And this just keeps happening. I could give at least half a dozen examples, such as the need to ask various random characters if they’ve seen some stupid item or one of the worst examples, the Water Dragon refusing to teach me her part of the Hero’s Song because she wasn’t convinced I was really the Chosen Hero yet, so she takes the notes of the song and throws them into the now-flooded Faron Woods (her doing because, meh?), telling me to go fetch them to “prove I’m really the hero.” I’ve already saved her, powered up the Master Sword, and found Zelda past the Time Gate (a totally wasted function, more on that in a moment). The only conceivable reason for the Water Dragon to further test me was to, you guessed it, pad out the game’s playtime.
But all of this fetch-questing, disappointing side-questing, wonky motion controls, and insulting challenges would be forgivable is not for the last and most damaging of critiques…
There is No Impetus to Adventure
Every good story needs a reason. Mario wants to stop Bowser because he’s kidnapped the Princess and threatened the Mushroom Kingdom again. If Mario doesn’t do it, no one will. Cloud wants to stop Sephiroth because he’s killed Aeris, destroyed a handful of towns, and is pulling a meteor down onto the planet. In Skyward Sword, there is no solid forward drive other than, “Hey, some bad stuff might happen if you don’t go do…something…?
Let’s take a look at the previous games first. Ocarina of Time has a clear impetus to adventure as the Great Deku Tree is killed by Ganondorf’s actions, thus freeing Link from any obligations at home and sending him toward adventure. Initially the adventure is pushed forward because Link and Zelda want to beat Ganondorf to the Triforce, but after Link is frozen in time for seven years, Ganondorf destroys Hyrule, leaving you wanting to fix things and restore peace. Very clear motivation and impetus to adventure.
Majora’s Mask is even clearer as to the motivating force as the moon is falling. You can look up and watch it slowly come closer and closer, to the point that if you wait out the three days, it will actually crash down and result in a Game Over. As the days pass, the people around the land of Termina will notice something is wrong and react accordingly by becoming more frantic about the situation. Everything drives you forward to act and act swiftly.
Twilight Princess begins with Link’s village being attacked by goblins and being driven to search for Illia, his childhood friend, resulting in his discovery that much of Hyrule has been covered in Twilight. The world feels populated with characters who are actively distressed with the situation, and Midna does a great job of being an assistant character that also makes you want to move the plot forward.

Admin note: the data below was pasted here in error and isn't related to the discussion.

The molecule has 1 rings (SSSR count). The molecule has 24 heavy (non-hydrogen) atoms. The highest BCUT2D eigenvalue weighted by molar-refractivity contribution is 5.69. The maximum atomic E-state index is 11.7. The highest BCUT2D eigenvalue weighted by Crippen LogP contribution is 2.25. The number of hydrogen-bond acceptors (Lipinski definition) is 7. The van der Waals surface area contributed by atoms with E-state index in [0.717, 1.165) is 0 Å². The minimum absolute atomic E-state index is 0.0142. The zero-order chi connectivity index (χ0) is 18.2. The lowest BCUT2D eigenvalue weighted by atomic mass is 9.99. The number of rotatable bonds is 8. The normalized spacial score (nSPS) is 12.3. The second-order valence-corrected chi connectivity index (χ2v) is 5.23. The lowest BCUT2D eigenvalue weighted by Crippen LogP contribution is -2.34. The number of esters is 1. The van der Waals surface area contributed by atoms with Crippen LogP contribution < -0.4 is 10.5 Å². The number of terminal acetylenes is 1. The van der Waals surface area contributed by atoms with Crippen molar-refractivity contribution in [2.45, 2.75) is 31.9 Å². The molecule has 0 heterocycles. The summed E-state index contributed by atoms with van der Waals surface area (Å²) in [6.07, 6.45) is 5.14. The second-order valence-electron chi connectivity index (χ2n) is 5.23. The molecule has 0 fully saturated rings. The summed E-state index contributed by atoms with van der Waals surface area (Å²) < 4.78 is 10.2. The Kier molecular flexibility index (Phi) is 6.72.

Even The Wind Waker, one of the games with a more laid-back approach to the story, starts with your sister being kidnapped and Link joining a pirate crew, leading to a general sense of adventuring. The world feels expansive and the sense of wonder is heightened, plus the fact that the entire land is covered in an ocean gives an underlying feeling that something bad has already happened and must be fixed as soon as possible. My point is that every previous console Zelda has clear motivation and an impetus to adventure.
Now let’s look at Skyward Sword. The entire civilization of these peoples is Skyloft, a floating hunk of rock in the sky. Everyone has a loftwing to fly around on, there is virtually no crime, and although new knights are trained every year, there’s no clear and present danger ever facing the town. Link is told to go on a quest in order to rescue Zelda after she’s pulled below the clouds, but once there we learn that she’s in pretty capable hands with Impa. Link is always showing up right after Zelda has been to location after location, though there’s never really a clear reason why she needs to travel from place to place. Eventually Link finds her by going through a Time Gate, shoehorning the notion of time travel for no apparent reason as they don’t actually use it for anything other than a simple puzzle near the end of the game and a way to prolong the final conflict just a little bit.
As you go about your adventure, nothing seems to be in trouble. Everyone is cheery up in Skyloft, just going about their business and happy that you can help them find baby rattles and crystal balls and such. No threat up in the clouds, nope. Down below, not much is different. Faron Woods has a few monsters, but nothing serious, plus the residents are more or less protected by the Water Dragon fairly well. Eldin Volcano has a population of Mogma who seem content to just dig around in search of treasure, so again no real conflict there. And the desert providence is the most barren yet as the only inhabitants are deactivated robots. What is really at stake here? Why do I care about anyone here?
Again, the entirety of Skyward Sword’s forward momentum is relying on our desire to save Zelda. We’ve already done that! Give us something new to care about! Saving Termina from certain destruction was something new to care about. Desiring to help Midna restore her people was something new. Even discovering why Hyrule was covered in water was something new. “Go get Zelda” is dated and just isn’t enough to propel me forward in a game that came out in 2011.
The saddest part of all of this is that Skyward Sword has so much potential. The dungeons are great and the characters do have interesting personalities and models. But then there’s nothing really connecting the dungeons and no real purpose for any of the characters, so it all feels hollow. We have an amazing antagonist, both in Ghirahim and then in Demise, yet there’s not a lot riding there. Overall, it feels like a game with a lot of great concepts but no real idea what to do with them. Despite taking the longest to develop, it feels like it still needed another year to figure out what to do with itself.
So that’s where we are now. I enjoyed parts of Skyward Sword, but ultimately it is a letdown. Do you agree? Were you disappointed with the game we got? Do you feel it could have been better and how so? Leave a comment and let me know. Don’t worry, I can wait. It’s not like the world’s in danger or anything.